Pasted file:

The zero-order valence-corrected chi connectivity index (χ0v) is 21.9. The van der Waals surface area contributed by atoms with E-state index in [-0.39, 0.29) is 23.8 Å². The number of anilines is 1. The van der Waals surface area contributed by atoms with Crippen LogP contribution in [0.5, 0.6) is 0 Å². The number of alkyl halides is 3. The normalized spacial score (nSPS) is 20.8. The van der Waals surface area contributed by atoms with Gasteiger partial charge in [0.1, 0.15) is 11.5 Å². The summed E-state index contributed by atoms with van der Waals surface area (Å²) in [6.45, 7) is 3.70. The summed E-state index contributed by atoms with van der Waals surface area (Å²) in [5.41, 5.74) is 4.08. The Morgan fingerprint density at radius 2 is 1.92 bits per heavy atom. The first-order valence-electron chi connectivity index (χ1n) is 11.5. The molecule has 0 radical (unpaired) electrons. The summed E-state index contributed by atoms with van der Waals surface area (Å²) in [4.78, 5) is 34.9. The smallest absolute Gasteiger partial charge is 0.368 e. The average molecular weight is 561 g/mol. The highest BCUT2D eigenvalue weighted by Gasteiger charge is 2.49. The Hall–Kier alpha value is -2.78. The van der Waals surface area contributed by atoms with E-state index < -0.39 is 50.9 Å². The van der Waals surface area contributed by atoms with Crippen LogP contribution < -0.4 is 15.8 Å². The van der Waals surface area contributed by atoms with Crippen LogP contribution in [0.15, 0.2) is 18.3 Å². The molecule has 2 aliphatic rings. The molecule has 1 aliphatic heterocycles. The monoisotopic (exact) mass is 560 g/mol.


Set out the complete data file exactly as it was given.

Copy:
The zero-order valence-corrected chi connectivity index (χ0v) is 21.9. The van der Waals surface area contributed by atoms with E-state index in [-0.39, 0.29) is 23.8 Å². The number of anilines is 1. The van der Waals surface area contributed by atoms with Crippen LogP contribution in [0.5, 0.6) is 0 Å². The number of alkyl halides is 3. The normalized spacial score (nSPS) is 20.8. The van der Waals surface area contributed by atoms with Gasteiger partial charge in [0.1, 0.15) is 11.5 Å². The summed E-state index contributed by atoms with van der Waals surface area (Å²) in [6.45, 7) is 3.70. The summed E-state index contributed by atoms with van der Waals surface area (Å²) in [5.41, 5.74) is 4.08. The Morgan fingerprint density at radius 2 is 1.92 bits per heavy atom. The first-order valence-electron chi connectivity index (χ1n) is 11.5. The molecule has 0 radical (unpaired) electrons. The summed E-state index contributed by atoms with van der Waals surface area (Å²) in [4.78, 5) is 34.9. The smallest absolute Gasteiger partial charge is 0.368 e. The average molecular weight is 561 g/mol. The highest BCUT2D eigenvalue weighted by Gasteiger charge is 2.49. The Hall–Kier alpha value is -2.78. The van der Waals surface area contributed by atoms with E-state index < -0.39 is 50.9 Å². The van der Waals surface area contributed by atoms with Crippen LogP contribution < -0.4 is 15.8 Å². The van der Waals surface area contributed by atoms with Crippen LogP contribution in [0.15, 0.2) is 18.3 Å². The molecule has 2 aliphatic rings. The molecule has 1 aliphatic heterocycles. The monoisotopic (exact) mass is 560 g/mol.